By the time I arrived in Zaranj in October, there was a trickle of evacuation flights to Qatar, but regular commercial ones still weren’t available. Western embassies had fled; visas for neighboring countries were difficult to get. And the central passport office wasn’t functioning, either. Jawad had his already, but, like so many Afghans, Shukria didn’t. There was no way she could leave the country legally. And so they, alongside thousands of others, had come to Nimruz to cross the desert.
When I returned the next day to the safe house, I sat in the windowless little room that Jawad and Shukria had rented for privacy. In their tense expressions, I recognized the twin torments of waiting, the discomfort and boredom of long days spent on filthy carpets and the mounting anxiety over the journey ahead.
I’d heard from their smuggler that he was sending a group of migrants to try to scale the border wall that night, but when I asked if he was leaving, Jawad shook his head. “We’re resting right now,” he said.
A few nights earlier, they had been driven out to the desert and were told to scale the wall just outside of Zaranj. Using ladders, their large group made it over, but only got a couple hundred yards into Iran before the border guards caught them. The Iranians usually didn’t bother holding migrants for long, though they could be brutal with them. But their group was sent back to Afghanistan without incident. “They didn’t beat us because we were families,” said Jawad.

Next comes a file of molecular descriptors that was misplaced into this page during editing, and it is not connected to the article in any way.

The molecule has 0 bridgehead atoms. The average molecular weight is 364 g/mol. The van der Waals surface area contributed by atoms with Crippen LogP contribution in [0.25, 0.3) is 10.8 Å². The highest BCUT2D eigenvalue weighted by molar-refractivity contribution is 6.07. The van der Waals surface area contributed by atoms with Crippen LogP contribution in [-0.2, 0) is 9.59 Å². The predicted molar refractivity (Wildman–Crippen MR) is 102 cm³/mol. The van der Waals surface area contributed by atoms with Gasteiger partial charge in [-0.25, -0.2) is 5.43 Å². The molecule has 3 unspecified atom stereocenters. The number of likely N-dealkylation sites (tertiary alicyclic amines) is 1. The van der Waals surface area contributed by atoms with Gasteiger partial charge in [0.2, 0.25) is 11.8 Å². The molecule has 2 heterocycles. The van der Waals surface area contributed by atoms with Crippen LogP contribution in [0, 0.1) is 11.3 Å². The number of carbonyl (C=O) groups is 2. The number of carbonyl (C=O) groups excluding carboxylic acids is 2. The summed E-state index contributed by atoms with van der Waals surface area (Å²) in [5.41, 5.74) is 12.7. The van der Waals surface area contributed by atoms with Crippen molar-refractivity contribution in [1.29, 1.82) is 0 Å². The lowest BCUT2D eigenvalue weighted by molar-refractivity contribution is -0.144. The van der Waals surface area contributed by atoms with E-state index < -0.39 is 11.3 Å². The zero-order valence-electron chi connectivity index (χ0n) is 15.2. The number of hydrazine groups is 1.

Still, the experience had been grueling. Shukria had injured her feet, scrambling all night with a backpack on. “We’ve never been smuggled before,” she said.
The history of the border at Zaranj illustrates how border controls can make travel more dangerous for refugees, and more lucrative for smugglers, without reducing migration. In the aftermath of the Soviet invasion, migrants could simply walk across. In the ’90s, after Iran tightened border controls, Afghans started making short trips on foot near the frontier city of Zahedan, paying smugglers around $150 to get to Tehran. Then Iran built the 15-foot wall manned by armed guards, and migrants were forced deeper into the desert through Pakistan. Yet more migrants were crossing than ever. Since October, more than one million Afghans have crossed into Iran through southwestern Afghanistan, many of them through the desert route.